The relative importance of different threats to globally threatened bird species.



Case study – Fishing vessels pose a high risk to South Georgia’s Wandering Albatrosses

Wandering Albatrosses Diomedea exulans (Vulnerable) are at high risk from bycatch because their large foraging ranges expose them to multiple fisheries across national and international waters. In a recent project led by BirdLife, data from loggers that record positions of birds and detect radar transmissions from nearby fishing vessels were integrated with the locations of individual vessels to identify areas, gear types and flag states (fishing nations) representing the greatest bycatch risk. For Wandering Albatrosses, this shows that they are at the highest risk of interacting with fishing vessels during their incubation and chick-rearing periods. Out of 251 tagged birds, 43% showed close attendance at fishing vessels, with the greatest overlap occurring with demersal longline vessels flagged to South Korea.

Albatrosses surround a fishing vessel in Argentina © Leo Tamini

Case study – Infrastructure development is a threat to the most important areas for biodiversity

The majority of Key Biodiversity Areas (KBAs) contain infrastructure. Currently, at least 37% of KBAs identified for birds contain urban areas, while at least 76% contain roads, resulting in increased accessibility which facilitates further urban development, illegal hunting, logging and spread of invasive species. Urban areas are also associated with high levels of light pollution, which can negatively impact migratory species in particular. More than 80% of all KBAs are at least partly covered by light-polluted night skies, while more than two-thirds lie entirely under artificially bright skies.

Percentage of Key Biodiversity Areas identified for birds that overlap with urban areas in each region


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Birds show that with effective conservation action, species can be saved and nature can recover. The most important action for the greatest proportion of threatened species is to effectively protect, safeguard and manage the most critical sites for their conservation – Important Bird and Biodiversity Areas (IBAs). During implementation of the 2013-2020 BirdLife Strategy, 450 IBAs were designated as protected areas through advocacy of BirdLife Partners. For example, in 2022, following extensive work by Aves Argentinas (BirdLife Partner), Ansenuza National Park was established in central Argentina, protecting the globally important Mar Chiquita Lagoon and the half a million migratory waterbirds that it supports, including the Vulnerable Andean Flamingo Phoenicoparrus andinus).



Case study – Increased surveillance and enforcement measures in Cyprus have significantly reduced illegal bird killing

BirdLife Cyprus, together with the UK BirdLife Partner, RSPB, have been systematically monitoring illegal songbird trapping in the Republic of Cyprus and the Eastern Sovereign Base Areas for the last 20 years. This active covert surveillance has been used to inform on-the-ground action by enforcement officials, resulting in one of the most successful campaigns against illegal poaching globally. Since surveys began in 2002, mist-netting activity within the survey area has decreased by 84%. However, the battle is not yet won. A recent relaxation of deterrent legislation, together with reduced capacity in enforcement teams, resulted in worrying signs of an increase in trapping activity in autumn 2021.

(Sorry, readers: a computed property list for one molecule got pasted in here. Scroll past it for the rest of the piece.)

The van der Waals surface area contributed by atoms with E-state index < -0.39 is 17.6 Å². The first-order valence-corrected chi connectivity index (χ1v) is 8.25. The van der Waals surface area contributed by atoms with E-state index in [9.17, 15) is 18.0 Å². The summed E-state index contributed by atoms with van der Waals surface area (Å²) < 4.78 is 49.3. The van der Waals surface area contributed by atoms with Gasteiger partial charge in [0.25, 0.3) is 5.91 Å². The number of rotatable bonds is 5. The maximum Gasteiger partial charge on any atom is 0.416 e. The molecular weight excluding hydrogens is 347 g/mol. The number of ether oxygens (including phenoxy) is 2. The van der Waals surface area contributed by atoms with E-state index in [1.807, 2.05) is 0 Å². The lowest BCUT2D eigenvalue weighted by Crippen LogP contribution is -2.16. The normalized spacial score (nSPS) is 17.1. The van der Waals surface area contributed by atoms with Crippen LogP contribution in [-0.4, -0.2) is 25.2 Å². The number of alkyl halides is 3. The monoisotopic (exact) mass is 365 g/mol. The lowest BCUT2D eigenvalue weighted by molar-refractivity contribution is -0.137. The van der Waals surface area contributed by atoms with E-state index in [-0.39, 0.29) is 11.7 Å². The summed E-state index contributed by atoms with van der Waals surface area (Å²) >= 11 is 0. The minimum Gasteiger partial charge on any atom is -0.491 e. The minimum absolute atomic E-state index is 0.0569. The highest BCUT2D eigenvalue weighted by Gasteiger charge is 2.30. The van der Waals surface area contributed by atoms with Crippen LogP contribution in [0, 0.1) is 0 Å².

Illegal bird trapping activity in Cyprus during 2002-2021

Case study – Scaling up wetland conservation in the East Asian Australasian Flyway by mainstreaming the flyway approach across regional and national agendas

In 2021, BirdLife International partnered with the Asian Development Bank (ADB) and the East Asian-Australasian Flyway Partnership to develop a long-term ‘Regional Flyway Initiative’ to protect, manage and restore at least 50 priority wetlands across ten Asian countries, with an initial financing commitment of $3 billion from the ADB. The initiative will build upon ongoing activities in the region through partnerships with key stakeholders such as national governments, civil society, development agencies and the private sector. This partnership will work together to conserve biodiversity; maximise economic and social benefits; invest in nature-positive, socially-inclusive development; and tackle climate change. This innovative, large-scale approach, in which the benefits of nature are internationally recognised and integrated into decision-making across society, is key to conserving widely dispersed but interconnected sites.

Asia’s wetlands provide vital habitat for species such as Spoon-billed Sandpiper Calidris pygmaea (Critically Endangered) © Kajornyot wildlife photography.


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Previous annual updates

BirdLife's work on State of the World's Birds is generously funded by the Aage V. Jensen Charity Foundation.